The royal family

The royal family – It has been proven that Nefertiti played an extremely important role in the religious life of Ancient Egypt. She accompanied her husband during sacrifices and religious festivals. The love of the royal couple has been one of the main subjects of artists. They portrayed them openly show their feelings and even kissing.

Coming of beautiful

Coming of beautiful – Legends say that Egypt had never spawned such beauty. Her name means “Beautiful has come.” Nefertiti has been considered a living embodiment of the life-giving power of the sun. But the queen didn’t have a son, an heir to the throne, which may have led to the deterioration of relations within the royal family.

The "second birth" of Nefertiti

The “second birth” of Nefertiti – The famous bust of Nefertiti was discovered on December 6, 1912 during excavations in the Egyptian Amarna settlement, in the ruins of the ancient city Akhetaten built by Pharaoh Akhenaten. Bust was found in the workshop of the sculptor Thutmose, and has been well preserved in a layer of sand. According to archeologists, the estimated age of the sculptural portrait of the beautiful queen is at least three thousand years. Since, 1913 the treasure has been kept in Berlin.

The sponsor of excavations

The sponsor of excavations – Archeological expedition, which has been lucky to find the bust of Nefertiti, had been led by the German named Ludwig Borchardt. But a key role in the fate of Nefertiti’s bust, one of the most famous exhibits in the world, belongs to James Simon, a wealthy Prussian merchant and passionate art lover, who has been depicted in a recently filmed documentary.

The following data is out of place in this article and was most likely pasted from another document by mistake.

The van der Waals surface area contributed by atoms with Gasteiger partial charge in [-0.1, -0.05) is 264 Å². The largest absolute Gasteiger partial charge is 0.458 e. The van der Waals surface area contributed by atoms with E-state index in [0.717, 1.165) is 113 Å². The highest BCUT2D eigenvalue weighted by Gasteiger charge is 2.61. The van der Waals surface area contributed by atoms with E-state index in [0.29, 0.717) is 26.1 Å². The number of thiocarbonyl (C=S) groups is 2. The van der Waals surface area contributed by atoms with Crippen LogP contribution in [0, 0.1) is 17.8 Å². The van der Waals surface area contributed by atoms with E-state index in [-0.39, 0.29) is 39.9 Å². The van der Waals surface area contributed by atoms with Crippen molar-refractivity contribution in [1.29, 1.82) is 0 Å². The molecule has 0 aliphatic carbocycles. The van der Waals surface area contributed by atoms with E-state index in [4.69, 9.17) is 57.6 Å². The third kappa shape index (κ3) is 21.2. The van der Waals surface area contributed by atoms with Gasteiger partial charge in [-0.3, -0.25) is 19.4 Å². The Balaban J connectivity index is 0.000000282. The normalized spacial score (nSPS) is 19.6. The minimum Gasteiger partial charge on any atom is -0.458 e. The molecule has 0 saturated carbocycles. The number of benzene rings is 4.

100 years in Berlin

100 years in Berlin – James Simon sponsored archeological excavations in Egypt, which resulted in Nefertiti’s bust’s discovery. The treasure has been exported from Egypt and for some time has been kept at Simon’s villa. He decided to order two copies of the bust. One he kept for himself, the other one presented to the Kaiser, while the original has been conveyed to the art collection of the Prussian royal house, eventually coming to be in Berlin.

Plastic surgery?

Plastic surgery? – It has been discovered that the bust of Nefertiti kept in Berlin had been subject to “plastic surgery”. As demonstrated by computed tomography sculpture, held in 2007 at the Berlin Institute of Visual Studies (Berliner Imaging Science Institute), sculpture bears traces of late intervention.

The standard of beauty

The standard of beauty – It is still unknown whether the original image of Nefertiti is glossed over or simply is corrected to become more similar to the original. It can be proven only by studying the mummy of Nefertiti itself. Once, of course, it is found.

Photo by DW